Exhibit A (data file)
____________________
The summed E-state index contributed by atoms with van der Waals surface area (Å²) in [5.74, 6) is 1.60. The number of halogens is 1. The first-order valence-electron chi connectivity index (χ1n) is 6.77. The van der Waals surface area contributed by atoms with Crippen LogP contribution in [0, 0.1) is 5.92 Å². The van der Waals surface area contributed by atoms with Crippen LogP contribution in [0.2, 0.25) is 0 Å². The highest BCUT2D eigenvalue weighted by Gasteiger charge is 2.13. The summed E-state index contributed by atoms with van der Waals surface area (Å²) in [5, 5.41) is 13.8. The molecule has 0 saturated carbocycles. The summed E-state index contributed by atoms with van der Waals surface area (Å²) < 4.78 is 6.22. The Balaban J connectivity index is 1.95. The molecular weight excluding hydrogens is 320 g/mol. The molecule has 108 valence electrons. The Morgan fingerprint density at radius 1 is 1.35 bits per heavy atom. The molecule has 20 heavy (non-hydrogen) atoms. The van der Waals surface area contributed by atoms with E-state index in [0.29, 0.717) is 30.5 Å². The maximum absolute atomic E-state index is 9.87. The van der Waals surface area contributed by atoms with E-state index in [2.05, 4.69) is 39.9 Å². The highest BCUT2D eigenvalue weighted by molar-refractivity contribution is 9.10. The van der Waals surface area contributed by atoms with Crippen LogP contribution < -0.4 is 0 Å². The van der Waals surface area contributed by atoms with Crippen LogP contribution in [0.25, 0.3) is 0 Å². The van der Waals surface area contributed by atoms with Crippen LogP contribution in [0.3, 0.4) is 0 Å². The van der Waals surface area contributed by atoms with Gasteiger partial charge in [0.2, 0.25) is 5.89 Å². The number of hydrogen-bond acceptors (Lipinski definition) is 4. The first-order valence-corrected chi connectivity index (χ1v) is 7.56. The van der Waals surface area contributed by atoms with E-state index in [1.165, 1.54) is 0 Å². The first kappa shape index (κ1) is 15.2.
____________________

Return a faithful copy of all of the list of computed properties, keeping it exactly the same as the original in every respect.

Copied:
The summed E-state index contributed by atoms with van der Waals surface area (Å²) in [5.74, 6) is 1.60. The number of halogens is 1. The first-order valence-electron chi connectivity index (χ1n) is 6.77. The van der Waals surface area contributed by atoms with Crippen LogP contribution in [0, 0.1) is 5.92 Å². The van der Waals surface area contributed by atoms with Crippen LogP contribution in [0.2, 0.25) is 0 Å². The highest BCUT2D eigenvalue weighted by Gasteiger charge is 2.13. The summed E-state index contributed by atoms with van der Waals surface area (Å²) in [5, 5.41) is 13.8. The molecule has 0 saturated carbocycles. The summed E-state index contributed by atoms with van der Waals surface area (Å²) < 4.78 is 6.22. The Balaban J connectivity index is 1.95. The molecular weight excluding hydrogens is 320 g/mol. The molecule has 108 valence electrons. The Morgan fingerprint density at radius 1 is 1.35 bits per heavy atom. The molecule has 20 heavy (non-hydrogen) atoms. The van der Waals surface area contributed by atoms with E-state index in [0.29, 0.717) is 30.5 Å². The maximum absolute atomic E-state index is 9.87. The van der Waals surface area contributed by atoms with E-state index in [2.05, 4.69) is 39.9 Å². The highest BCUT2D eigenvalue weighted by molar-refractivity contribution is 9.10. The van der Waals surface area contributed by atoms with Crippen LogP contribution < -0.4 is 0 Å². The van der Waals surface area contributed by atoms with Crippen LogP contribution in [0.25, 0.3) is 0 Å². The van der Waals surface area contributed by atoms with Crippen LogP contribution in [0.3, 0.4) is 0 Å². The van der Waals surface area contributed by atoms with Gasteiger partial charge in [0.2, 0.25) is 5.89 Å². The number of hydrogen-bond acceptors (Lipinski definition) is 4. The first-order valence-corrected chi connectivity index (χ1v) is 7.56. The van der Waals surface area contributed by atoms with E-state index in [1.165, 1.54) is 0 Å². The first kappa shape index (κ1) is 15.2.